Gross vehicular manslaughter while intoxicated is a lesser related offense of murder. (People v. Sanchez, supra, 24 Cal.4th at p. 992.) A defendant does not have a constitutional right to jury instructions on lesser related offenses. (Birks, supra, 19 Cal.4th at pp. 112-113.) "[P]ermitting a trial court to instruct on lesser related offenses over the objection of the prosecutor would interfere with the prosecutor's 'sole discretion to determine whom to charge with public offenses and what charges to bring.' [Citation.]" (People v. Valentine (2006) 143 Cal.App.4th 1383, 1387.) To instruct the jury on gross vehicular manslaughter in this case would have interfered with the prosecutor's discretion. Rivera cites no authority, and we have found none, for the proposition that a court can override prosecutorial discretion and instruct on a lesser related offense solely because no lesser included offenses were available.
Rivera argues we should override prosecutorial discretion because, given the "all or nothing" choice, the jury was pressured into convicting him of second degree murder. This is the very nature of prosecutorial discretion. It is up to the prosecutor, not the court, to decide what risks of acquittal to face. Thus, we cannot agree that a constitutional right to jury instructions on lesser related offenses exists when instruction on lesser included offenses is barred by statute. Accordingly, we conclude the court did not err in refusing to instruct the jury on involuntary manslaughter or gross vehicular manslaughter.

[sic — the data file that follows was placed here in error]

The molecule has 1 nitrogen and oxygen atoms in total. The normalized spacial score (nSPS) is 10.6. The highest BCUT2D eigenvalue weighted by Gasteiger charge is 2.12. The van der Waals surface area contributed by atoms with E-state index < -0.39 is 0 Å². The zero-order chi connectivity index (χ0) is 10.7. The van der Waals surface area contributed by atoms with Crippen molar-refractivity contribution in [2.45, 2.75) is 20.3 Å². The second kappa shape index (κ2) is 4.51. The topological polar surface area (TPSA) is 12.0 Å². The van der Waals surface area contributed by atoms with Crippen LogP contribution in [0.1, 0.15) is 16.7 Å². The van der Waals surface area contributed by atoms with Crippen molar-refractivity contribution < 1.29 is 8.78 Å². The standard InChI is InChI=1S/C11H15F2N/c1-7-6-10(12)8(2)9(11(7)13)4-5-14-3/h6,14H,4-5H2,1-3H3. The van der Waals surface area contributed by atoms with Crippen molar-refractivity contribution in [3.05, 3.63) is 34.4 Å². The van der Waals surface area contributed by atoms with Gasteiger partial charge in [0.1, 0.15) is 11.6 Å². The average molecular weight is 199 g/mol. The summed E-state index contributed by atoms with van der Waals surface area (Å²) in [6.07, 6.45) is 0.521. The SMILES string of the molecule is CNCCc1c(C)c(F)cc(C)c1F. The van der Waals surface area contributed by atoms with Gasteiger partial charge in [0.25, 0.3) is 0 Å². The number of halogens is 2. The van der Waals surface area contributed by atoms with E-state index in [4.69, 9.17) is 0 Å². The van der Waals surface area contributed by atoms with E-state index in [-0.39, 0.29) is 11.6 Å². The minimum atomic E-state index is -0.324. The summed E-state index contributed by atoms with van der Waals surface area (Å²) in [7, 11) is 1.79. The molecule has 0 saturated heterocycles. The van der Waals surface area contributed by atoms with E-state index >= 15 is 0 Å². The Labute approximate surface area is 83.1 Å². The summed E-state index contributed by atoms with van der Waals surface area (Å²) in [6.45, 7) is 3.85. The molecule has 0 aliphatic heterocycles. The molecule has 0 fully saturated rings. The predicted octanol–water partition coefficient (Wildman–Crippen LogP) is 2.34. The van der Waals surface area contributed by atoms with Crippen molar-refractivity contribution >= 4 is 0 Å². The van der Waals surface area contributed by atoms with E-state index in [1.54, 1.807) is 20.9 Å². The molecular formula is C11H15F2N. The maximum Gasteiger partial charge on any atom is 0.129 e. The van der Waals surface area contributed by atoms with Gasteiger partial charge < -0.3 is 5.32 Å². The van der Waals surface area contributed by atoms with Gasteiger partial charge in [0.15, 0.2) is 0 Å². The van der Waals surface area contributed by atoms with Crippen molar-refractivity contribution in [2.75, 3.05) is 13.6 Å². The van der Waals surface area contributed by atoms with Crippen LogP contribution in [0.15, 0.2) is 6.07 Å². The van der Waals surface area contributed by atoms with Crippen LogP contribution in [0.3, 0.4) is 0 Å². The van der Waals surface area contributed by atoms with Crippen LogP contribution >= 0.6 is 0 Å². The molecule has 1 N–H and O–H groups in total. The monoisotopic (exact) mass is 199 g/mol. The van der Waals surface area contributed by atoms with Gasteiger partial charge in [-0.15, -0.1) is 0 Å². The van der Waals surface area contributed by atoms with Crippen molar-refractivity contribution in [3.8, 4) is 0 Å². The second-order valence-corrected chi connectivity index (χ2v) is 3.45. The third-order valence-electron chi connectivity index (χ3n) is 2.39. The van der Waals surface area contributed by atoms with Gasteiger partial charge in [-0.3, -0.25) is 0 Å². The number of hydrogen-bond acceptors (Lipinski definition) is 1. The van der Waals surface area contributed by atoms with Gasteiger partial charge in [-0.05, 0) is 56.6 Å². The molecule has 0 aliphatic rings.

III.The Trial Court Did Not Err by Precluding Rivera from Arguing He Was Guilty of Manslaughter.
Rivera argues the trial court infringed his Sixth Amendment right to counsel by precluding his counsel from arguing in closing argument that Rivera was guilty of involuntary or gross vehicular manslaughter rather than murder. We conclude the trial court did not err by so limiting counsel's argument.
During closing argument, the prosecutor defined express and implied malice, and stated this was "not an express malice case," but was "a case of implied malice murder." After arguing that Rivera was guilty under a theory of implied malice murder, the prosecutor told the jury it would receive two verdict forms allowing it to find Rivera either guilty or not guilty for the crime of second degree murder. The prosecutor then stated there was "no other crime" on which the jury would be instructed and argued: "In his opening statement counsel said this is not a case of murder, this is a case of manslaughter. Manslaughter is not one of the crimes that you are going to be asked to make a decision on. It doesn't apply in this case. This case is a case of murder."
During defense counsel's closing argument, the following exchange occurred:
"[Rivera's counsel]: [¶] . . . [¶] Now, I told you in opening statement that, well, this is either murder or manslaughter. And [the prosecutor] is correct, you are not going to get a manslaughter instruction or a verdict form. But that's their choice. The government has an election to choose whether to file murder--
"[The prosecutor]: Your Honor, I am going to object. This is improper.
"The Court: All right. Sustained.
"[Rivera's counsel]: Whether to file a particular charge is up to the discretion of the government."
Later, Rivera's counsel argued the prosecution was trying to hold Rivera to the same standard as someone "who points a gun at somebody and shoots them." After the prosecutor objected, the following exchange took place outside the jury's presence:
"The Court: [Rivera's counsel], are you going into any of the filing issues in your argument, or are you responding to the comparison between what might be perceived as a so-called homicide versus vehicular type of homicide within the meaning of the law?
"[Rivera's counsel]: I am just responding to what [the prosecutor] said about murder is murder, and whether--she brought up the scenario about the gun, and so that's what I am responding to.